Could Twitter Influence the German Election?

Twitter moves some Germans to call for a ban on exit polls, amid fears of leaks.

ByABC News
June 30, 2009, 7:19 AM

June 30, 2009 — -- Ever since the German presidential election result was posted on Twitter before being announced officially there has been growing concern that the September election could be influenced by leaked exit polls. Politicians and opinion pollsters are demanding pledges of secrecy and there are even calls to ban exit polls altogether.

It was just after five o'clock in the evening when Chancellor Angela Merkel gathered the members of the executive committee of her conservative Christian Democrats in Berlin. The polling stations were still open, but the head of the party already knew that she had missed her election target. "We can safely assume that there will be no black-yellow majority," she said, referring to her preferred coalition of the CDU with the business-friendly Free Democratic Party (FDP). At the same time she gave the troops their orders for the hours to come. "We have the mandate to form the government."

To date, federal elections have always proceeded the way they did on Sept. 18, 2005. When, at around 4 p.m., senior politicians gather in their party headquarters, the opinion poll institutes present the results of their exit polls. Television viewers only get to hear the results of these polls, which generally correspond, within a few percentage points, to the actual outcome, at 6 p.m, after the polling stations have closed.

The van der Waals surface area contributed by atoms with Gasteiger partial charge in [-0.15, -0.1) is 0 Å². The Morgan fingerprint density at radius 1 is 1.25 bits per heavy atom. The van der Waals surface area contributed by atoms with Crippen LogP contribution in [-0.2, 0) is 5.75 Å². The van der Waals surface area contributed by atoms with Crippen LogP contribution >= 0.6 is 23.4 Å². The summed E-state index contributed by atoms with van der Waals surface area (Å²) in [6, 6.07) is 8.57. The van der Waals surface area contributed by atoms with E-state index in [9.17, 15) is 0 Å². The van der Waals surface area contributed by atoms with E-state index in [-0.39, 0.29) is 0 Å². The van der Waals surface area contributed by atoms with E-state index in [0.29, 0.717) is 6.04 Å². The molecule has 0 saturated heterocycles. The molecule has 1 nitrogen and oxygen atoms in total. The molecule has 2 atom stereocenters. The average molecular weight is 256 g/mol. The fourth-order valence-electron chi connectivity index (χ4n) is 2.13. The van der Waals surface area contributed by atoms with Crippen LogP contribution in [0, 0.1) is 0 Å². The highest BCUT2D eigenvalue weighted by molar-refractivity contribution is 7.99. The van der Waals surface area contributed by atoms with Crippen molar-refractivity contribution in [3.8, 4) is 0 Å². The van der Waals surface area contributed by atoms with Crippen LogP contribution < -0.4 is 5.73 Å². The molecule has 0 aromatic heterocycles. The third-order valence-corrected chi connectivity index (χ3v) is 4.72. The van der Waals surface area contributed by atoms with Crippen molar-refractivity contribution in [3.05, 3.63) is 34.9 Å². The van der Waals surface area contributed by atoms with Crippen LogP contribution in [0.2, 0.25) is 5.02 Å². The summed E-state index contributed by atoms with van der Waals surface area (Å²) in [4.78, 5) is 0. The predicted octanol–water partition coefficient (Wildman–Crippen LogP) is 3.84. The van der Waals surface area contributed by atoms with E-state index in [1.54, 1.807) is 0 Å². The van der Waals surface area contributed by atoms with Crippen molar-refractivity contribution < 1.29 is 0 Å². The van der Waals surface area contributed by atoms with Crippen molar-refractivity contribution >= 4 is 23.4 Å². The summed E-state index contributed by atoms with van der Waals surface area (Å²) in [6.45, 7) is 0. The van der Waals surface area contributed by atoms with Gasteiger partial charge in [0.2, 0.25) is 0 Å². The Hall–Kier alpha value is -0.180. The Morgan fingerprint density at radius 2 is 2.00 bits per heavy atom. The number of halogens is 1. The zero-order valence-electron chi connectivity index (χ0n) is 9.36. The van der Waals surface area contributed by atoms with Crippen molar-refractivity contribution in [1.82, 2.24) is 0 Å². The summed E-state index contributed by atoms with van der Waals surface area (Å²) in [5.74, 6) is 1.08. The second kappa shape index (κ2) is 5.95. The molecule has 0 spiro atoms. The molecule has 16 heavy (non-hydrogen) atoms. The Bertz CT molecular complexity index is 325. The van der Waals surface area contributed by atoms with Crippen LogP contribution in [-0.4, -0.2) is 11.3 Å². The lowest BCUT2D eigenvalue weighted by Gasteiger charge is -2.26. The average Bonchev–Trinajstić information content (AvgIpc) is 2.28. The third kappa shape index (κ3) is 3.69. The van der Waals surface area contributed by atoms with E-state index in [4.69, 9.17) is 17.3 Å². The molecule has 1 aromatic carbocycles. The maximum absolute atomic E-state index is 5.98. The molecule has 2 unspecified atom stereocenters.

But what has become a new reality of the election ritual is threatening to endanger the voting process. Parties and fractions doubt that, in the Internet age, exit poll results can be held secret for long enough. Germany's federal election supervisor Roderich Egeler is warning of the worse possible scenario: "It would be disastrous if the results of the exit polls were to be made public before the polls close."

And the focus of all these concerns is the online text-messaging service Twitter. The almost ubiquitous social networking site has made it possible to distribute confidential information via mobile phone over the Internet in a matter of seconds. Now parliamentarians are worried that the federal election on Sept. 27 could be sullied by confidential information. SPD domestic policy spokesman Dieter Wiefelspütz warns that networks could form to use the results of the exit polls "to influence voters at the last minute," adding: "If the results of the exit polls are twittered, we're lost."

This could have serious consequences. Should the results of the surveys be known in advance, the election result could be declared constitutionally invalid. Citizens or parties could refute the results, possibly necessitating a re-vote.

According to the federal electoral law, the results of exit polls can not be published prior to the "completion of the voting period." Infringements can be penalized with a €50,000 ($70,000) fine. But there's ample reason to doubt that Twitter informants would be put off by this threat, especially after what occured during the recent election of the German president.